Aztec priests painted sacrificial victims blue using natural pigments. Brilliant green quetzal feathers, poinsettias, and the explosion of color in spring all inform artists’ love of color. From pre-colonial mosaics to present-day Lucha libre masks, color is integral to the identity of Mexico.
Who Are Some Famous Mexican Folk Art Mask Artists?
Mexican folk art masks are now fine art objects collected in galleries, museums, and personal collections. Family dynasties of artisans pass down their tricks and trade secrets from generation to generation. These are some of the more well-known Mexican folk art mask makers.
Victoriano Salgado Morales
Victorian Salgado Morales was one of the most influential mask makers in Uruapan, Michoacán. Regional dancers wore his masks during festivals in the Magdalena neighborhood and at traditional Christmas pageants.
Although he passed in 2012, his sons carry on his craft using many of the same techniques. After carving the masks from wood, Morales’ sons use a process called maque. Martin, Gerardo, and Juan Carlos rub powdered pigments into the mask’s surface, then dry and polish it to a finished luster.
Juan Horta Castillo
Juan Horta Castillo used a machete and crude chisels to become one of Mexico’s premier mask makers. People in his hometown of Tocuaro still use his masks in the Pastorelas Dance each year.
Other masks of his appeared with Ballet Folklorico de Mexico on their worldwide tours. Before his death in 2006, he was a featured artist at several American colleges of art and design. His sons are all carvers carrying on the skill taught to them by their father.
Herminio Candelario Dolores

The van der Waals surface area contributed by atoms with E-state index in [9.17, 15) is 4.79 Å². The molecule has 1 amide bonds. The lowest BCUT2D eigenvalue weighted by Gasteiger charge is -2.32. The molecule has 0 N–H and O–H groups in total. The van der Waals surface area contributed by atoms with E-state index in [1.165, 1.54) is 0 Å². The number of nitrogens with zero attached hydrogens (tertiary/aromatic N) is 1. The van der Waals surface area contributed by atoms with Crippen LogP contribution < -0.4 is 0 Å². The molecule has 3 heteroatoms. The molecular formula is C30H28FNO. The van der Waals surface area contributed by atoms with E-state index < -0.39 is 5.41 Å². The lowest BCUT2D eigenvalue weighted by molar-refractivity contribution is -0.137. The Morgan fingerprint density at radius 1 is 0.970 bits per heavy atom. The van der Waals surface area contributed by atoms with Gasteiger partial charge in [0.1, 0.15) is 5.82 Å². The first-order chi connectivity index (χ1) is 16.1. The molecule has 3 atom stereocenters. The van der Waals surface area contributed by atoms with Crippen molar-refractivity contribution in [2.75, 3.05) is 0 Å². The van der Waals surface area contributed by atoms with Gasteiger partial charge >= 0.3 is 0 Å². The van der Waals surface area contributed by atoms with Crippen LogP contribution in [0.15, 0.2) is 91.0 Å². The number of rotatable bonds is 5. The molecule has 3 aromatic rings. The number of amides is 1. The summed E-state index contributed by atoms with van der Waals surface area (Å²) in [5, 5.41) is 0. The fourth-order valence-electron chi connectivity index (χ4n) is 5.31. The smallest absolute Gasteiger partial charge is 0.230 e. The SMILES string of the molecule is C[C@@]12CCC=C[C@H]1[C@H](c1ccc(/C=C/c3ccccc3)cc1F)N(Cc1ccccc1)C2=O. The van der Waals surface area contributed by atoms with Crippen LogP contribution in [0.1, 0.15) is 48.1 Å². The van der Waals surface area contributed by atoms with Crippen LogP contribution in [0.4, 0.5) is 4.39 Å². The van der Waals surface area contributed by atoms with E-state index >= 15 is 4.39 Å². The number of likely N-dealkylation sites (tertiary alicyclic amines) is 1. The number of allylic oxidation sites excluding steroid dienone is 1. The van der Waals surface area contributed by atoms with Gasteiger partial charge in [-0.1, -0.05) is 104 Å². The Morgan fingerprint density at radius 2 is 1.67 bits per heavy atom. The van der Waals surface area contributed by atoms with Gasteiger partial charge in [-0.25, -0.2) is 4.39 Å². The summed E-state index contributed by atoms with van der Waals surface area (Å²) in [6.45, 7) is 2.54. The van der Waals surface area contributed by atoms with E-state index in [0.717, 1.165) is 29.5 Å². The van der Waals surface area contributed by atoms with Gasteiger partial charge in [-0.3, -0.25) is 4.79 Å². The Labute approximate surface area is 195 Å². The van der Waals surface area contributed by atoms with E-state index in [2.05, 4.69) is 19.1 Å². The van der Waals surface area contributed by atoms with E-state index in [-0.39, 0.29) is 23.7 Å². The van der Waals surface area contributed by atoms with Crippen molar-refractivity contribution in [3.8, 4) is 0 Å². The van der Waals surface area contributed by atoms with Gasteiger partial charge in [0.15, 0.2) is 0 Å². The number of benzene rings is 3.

Dolores was well known for his animal masks used in the dance of the Morenos. In 1995, he received a grant from the government to establish a workshop. He passed his skills and tradecraft on to many young people, including his son Gorgonio Candelario Castro.
Castro carries on his father’s tradition of excellence in making masks for local dances in his area. Dolores and his son’s work protects the local customs and ensures that young people carry them on for future generations.
Where Can I See More Mexican Folk Art Masks?
Mexican folk art masks are typical in local markets around Mexico and the southwestern United States. The best examples, however, are more likely to be found in museums and art galleries.
The Mexican Museum
Located in San Francisco, The Mexican Museum holds a comprehensive permanent collection of Mexican folk art. The museum gives folk art a new shine by situating Mexican art in the heart of San Francisco’s Art District. Exhibitions of Mexican art span thousands of years of history. Construction on a new space is underway, but you can browse their collection online.
Folk Art Museum of Central Texas
This traveling museum in Austin, Texas, exhibits in city buildings around the area. They hold a small collection of Mexican folk masks and other folk art from around the world.
They’re searching for a permanent space, but for now, you can appreciate the detailed masks in their collection online. They have works from Juan Horta Castillo, among others, in their collection.
You can find masks everywhere in Mexico and many US border towns. Galeria Eugenio in Mexico City houses a massive collection of Mexican folk art masks unrivaled anywhere. Over a thousand masks line the walls, and the curator is the son of one of the most influential mask collectors in the country.
Outside Folk Art
At Outside Folk Art, we have some excellent examples of Mexican devil masks in our collection. And more are on the way! Celebrating folk and outsider artists, our goal is to give voice to rising black, Native, immigrant, and working mother artisans. We’ll also offer pop-up shows and collaborations with small museums, so follow us to discover the where and when.
An Incredible History Comes to Life
Mexican folk art masks are a fascinating piece of Mexican culture still used in celebrations today. Stretching back to the Aztec Empire, these pieces represent the spirit of Mexico. Check out the rich history these masks represent in person where you can. You won’t be sorry for the time spent finding and studying these powerful artifacts.
Do you know another excellent spot to see Mexican folk art masks in person? Let us know in the comments!